The Privacy Commissioner of Canada is a special ombudsman who has the power to investigate how a federal department handled an applicant's particular Privacy Act request. Individuals have the right to complain to the Privacy Commissioner should they think that the federal government has mishandled or is mishandling their personal information or is collecting too much personal information about them. In addition, individuals who submitted a privacy request or tried using the Privacy Act to access their personal information and were denied some or all the information requested can complain to the Privacy Commissioner. The Commissioner also investigates how federal government departments collect, use, disclose and dispose of the personal information they hold on their clients and employees.

What Type of Information is Considered Personal?

The Privacy Act controls the way an institution collects, uses, stores, discloses and disposes of personal information about federal government employees, as well as about Canadians who receive goods, financial benefits or services from the federal government.

Information considered "personal" must remain confidential and can only be disclosed to the person concerned by the information, or to those federal employees who need the information to do their job. Information not considered "personal" can be accessed by anyone, either following a request under the Access to Information Act (which applies only to non-personal information), or if the information is published or otherwise released publicly.

Here are some examples of what is considered personal and non-personal information:

Personal Information

  • address at home
  • address at work, other than in right coumn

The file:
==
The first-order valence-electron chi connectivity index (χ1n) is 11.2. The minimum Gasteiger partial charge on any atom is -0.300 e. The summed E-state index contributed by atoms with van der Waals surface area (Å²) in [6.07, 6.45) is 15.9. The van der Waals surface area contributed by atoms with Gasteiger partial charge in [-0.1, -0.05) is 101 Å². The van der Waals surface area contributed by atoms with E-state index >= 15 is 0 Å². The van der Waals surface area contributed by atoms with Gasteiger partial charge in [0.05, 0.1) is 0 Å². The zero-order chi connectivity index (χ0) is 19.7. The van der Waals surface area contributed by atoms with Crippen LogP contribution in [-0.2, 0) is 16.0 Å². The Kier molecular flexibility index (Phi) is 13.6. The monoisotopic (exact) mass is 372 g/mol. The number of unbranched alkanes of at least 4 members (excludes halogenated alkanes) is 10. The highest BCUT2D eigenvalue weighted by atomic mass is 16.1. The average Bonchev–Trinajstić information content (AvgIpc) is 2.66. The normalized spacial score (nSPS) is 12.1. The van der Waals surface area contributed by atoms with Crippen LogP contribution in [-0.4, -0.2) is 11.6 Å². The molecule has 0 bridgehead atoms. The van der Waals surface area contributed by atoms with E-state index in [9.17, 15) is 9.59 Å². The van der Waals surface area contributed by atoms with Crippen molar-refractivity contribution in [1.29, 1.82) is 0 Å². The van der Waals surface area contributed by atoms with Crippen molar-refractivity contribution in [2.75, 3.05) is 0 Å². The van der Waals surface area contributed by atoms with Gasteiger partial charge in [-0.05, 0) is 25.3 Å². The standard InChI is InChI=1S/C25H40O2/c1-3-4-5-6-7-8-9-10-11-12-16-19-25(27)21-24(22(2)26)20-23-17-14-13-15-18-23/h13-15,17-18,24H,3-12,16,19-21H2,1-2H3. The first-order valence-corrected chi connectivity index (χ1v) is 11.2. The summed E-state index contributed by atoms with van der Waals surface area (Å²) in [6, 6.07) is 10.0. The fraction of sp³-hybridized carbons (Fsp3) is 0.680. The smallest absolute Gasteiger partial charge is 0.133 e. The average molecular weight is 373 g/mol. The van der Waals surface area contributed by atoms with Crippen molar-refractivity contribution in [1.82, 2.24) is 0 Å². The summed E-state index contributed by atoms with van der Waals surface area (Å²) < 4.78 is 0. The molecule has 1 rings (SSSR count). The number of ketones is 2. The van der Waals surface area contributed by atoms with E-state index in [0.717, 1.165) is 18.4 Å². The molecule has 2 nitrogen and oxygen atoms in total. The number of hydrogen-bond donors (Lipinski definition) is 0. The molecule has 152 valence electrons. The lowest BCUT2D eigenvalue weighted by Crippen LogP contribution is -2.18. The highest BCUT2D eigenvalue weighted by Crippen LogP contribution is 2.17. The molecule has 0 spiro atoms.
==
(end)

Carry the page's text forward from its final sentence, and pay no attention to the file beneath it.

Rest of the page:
• age (date of birth) & gender
  • blood type
  • color of skin / race
  • correspondence, other than in right column
  • credit card numbers
  • criminal record(s)
  • curriculum vitae
  • details of discretionary benefit, other than in right column
  • education history
  • electronic address, other than in right column
  • employment information, other than in right column
  • ethnic / national origin
  • financial history
  • fingerprints
  • health care / medical history
  • identifying number (PRI & SIN numbers), or symbol unique to person
  • name, other than in right columnmarital status
  • opinion from other individual about person
  • religious beliefs
  • exact salary
  • salary range, other than in right column
  • telephone number, other than in right column
  • title of job, other than in right column

Non-Personal Information

  • details of government discretionary financial benefit
  • electronic address, when account paid for by government
  • name as recipient of government discretionary benefit
  • employment information, when employed by government, specifically:
    • address at work
    • classification of job / position
    • correspondence when work-related
    • details of employment contract
    • fact that person is employed by government
    • name as recipient of employment contract
    • name on government contract
    • opinion about job
    • responsibilities of job
    • salary range
    • telephone number at work
    • fax number at work
    • title of job